As shown in table 2, each haplogroup defined by Richards et al. (1998) is associated with a specific set of substitutions involving some of the 22 nucleotide sites considered in our analysis. On the basis of polymorphism at those sites, ~78% of the sequences of our database could be unambiguously assigned to one haplogroup. In the 29 cases in which a sequence contained mutations characteristic of two different haplogroups, a parsimony criterion was followed, to assign each case to the most probable haplogroup. For instance, a sequence bearing substitutions at sites 16069, 16126, and 16343 was allocated to haplogroup J, because the 16069 and 16126 substitutions are distinctive for the J motif, whereas 16343 is part of the U3 motif. An additional 17% of the sequences presented one to four substitutions, which, however, did not allow one to associate them with certainty to any haplogroup; therefore, they were included in a group called “Other.” Finally, 49 sequences could belong to haplogroups I, W, or X, and 70 sequences could belong to either J or T. These 119 sequences were considered only in the analysis of superhaplogroup frequencies (see below). In summary, for each population, we had frequencies of 11 European haplogroups—namely, H, I, J, K, T, U3, U4, U5, V, W, X, and Other. Haplogroup H contains all sequences, including the Cambridge reference sequence (Anderson et al. 1981), that show none of the 22 substitutions considered in this study. Since haplogroups H and Other together account for ~48% of all European sequences, the remaining haplogroups tend to be either rare or absent altogether in some populations. To reduce the statistical effect of random fluctuations around such very low values, we also analyzed by SAAP the frequencies of combinations of these haplogroups, or superhaplogroups—namely, IWX, HV, KU, and JT (table 3)—which are considered to be monophyletic in Europe (Richards et al. 1998).

Table 3
Haplogroup Frequencies, as Inferred from Sequence Data in HVR-I, and Genetic Diversity

Testing for the Effects of Suture Zones

Taberlet et al. (1998) looked for concordant geographic patterns of DNA variation in 20 animal and plant species whose distribution has probably been affected by postglacial (i.e., Mesolithic) expansions. On the basis of paleontological and genetic evidence, four suture zones (fig. 2) were identified as the places where different waves of expanding animal and plant populations presumably came into contact. Those suture zones subdivide Europe into five regions. If, after the last glacial maximum, humans expanded along the same routes, each of these five regions should show some degree of genetic homogeneity and should be rather differentiated from the other regions. This prediction was tested by a form of analysis of variance, AMOVA (Excoffier et al. 1992), that estimates the fraction of the total genetic variance that can be attributed to three sources: (1) individual differences among members of the same sample, (2) differences among samples of the same region, and (3) differences among the five regions defined above. By means of a randomization procedure, AMOVA also evaluated the statistical significance of the variance components thus estimated.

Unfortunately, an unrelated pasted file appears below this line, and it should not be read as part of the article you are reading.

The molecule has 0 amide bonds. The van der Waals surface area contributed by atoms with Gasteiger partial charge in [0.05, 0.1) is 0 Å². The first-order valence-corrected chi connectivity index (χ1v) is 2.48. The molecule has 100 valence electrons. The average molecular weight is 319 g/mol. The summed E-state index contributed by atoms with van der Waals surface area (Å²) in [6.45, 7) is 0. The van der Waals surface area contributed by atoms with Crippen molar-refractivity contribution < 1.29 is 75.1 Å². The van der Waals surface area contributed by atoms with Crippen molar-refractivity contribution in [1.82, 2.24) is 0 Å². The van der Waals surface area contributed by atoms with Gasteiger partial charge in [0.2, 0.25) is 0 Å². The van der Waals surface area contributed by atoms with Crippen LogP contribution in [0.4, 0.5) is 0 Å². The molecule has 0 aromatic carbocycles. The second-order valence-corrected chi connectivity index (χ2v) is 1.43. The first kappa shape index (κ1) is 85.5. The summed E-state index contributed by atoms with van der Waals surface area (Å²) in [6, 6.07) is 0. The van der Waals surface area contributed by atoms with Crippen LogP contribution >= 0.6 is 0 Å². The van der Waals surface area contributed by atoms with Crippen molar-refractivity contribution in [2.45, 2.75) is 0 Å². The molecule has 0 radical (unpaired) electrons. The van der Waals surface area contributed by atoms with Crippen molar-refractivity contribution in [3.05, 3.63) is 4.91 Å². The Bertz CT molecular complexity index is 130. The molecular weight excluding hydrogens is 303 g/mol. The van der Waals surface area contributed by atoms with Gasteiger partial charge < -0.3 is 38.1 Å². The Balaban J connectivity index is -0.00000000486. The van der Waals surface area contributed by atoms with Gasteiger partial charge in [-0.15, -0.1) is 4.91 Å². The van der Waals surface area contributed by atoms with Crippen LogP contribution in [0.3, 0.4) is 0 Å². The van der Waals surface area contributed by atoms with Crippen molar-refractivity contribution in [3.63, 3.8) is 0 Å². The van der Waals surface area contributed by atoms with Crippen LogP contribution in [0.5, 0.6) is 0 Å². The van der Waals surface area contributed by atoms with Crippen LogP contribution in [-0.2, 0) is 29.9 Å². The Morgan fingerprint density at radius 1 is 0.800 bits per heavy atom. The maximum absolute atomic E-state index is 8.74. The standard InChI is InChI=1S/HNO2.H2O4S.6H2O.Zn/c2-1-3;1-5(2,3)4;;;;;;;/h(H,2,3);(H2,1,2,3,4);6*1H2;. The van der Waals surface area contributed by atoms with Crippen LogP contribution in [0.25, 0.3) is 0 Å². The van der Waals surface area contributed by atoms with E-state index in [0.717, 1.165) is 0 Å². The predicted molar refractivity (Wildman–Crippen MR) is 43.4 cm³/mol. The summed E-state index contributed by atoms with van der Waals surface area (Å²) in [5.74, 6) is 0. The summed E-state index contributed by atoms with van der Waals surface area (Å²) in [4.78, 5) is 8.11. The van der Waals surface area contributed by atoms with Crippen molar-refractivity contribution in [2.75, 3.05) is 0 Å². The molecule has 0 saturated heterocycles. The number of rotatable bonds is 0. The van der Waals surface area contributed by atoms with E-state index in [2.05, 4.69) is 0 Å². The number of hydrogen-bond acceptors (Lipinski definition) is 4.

Genetic Boundaries

The zones of sharpest mtDNA change in Europe, or genetic boundaries, were identified by use of a method based on genetic distances (see Bosch et al. 1997; Stenico et al. 1998). Localities were connected according to adjacency criteria, thus defining a so-called Delaunay triangulation (fig. 3). Genetic distances between populations connected by single edges of the network were calculated. Two genetic-distance measures were used, one (dAB) giving equal weight to any substitutions (Nei 1987) and another weighting transversions 15 times as much as transitions (Tamura and Nei 1993). From the edges of the network associated with the highest genetic distances, an arbitrary number (six, in this study) of lines of maximum genetic differentiation, or genetic boundaries, was traced. The significance of each boundary thus identified was eventually tested by AMOVA, comparing the samples on either side of that boundary.

Figure  3
Zones of maximum genetic change in Europe, inferred from mtDNA variation (thick lines); numbers refer to their ranking. Localities are connected by a Delaunay network (thin lines).

Results

Spatial Autocorrelation Analysis: AIDA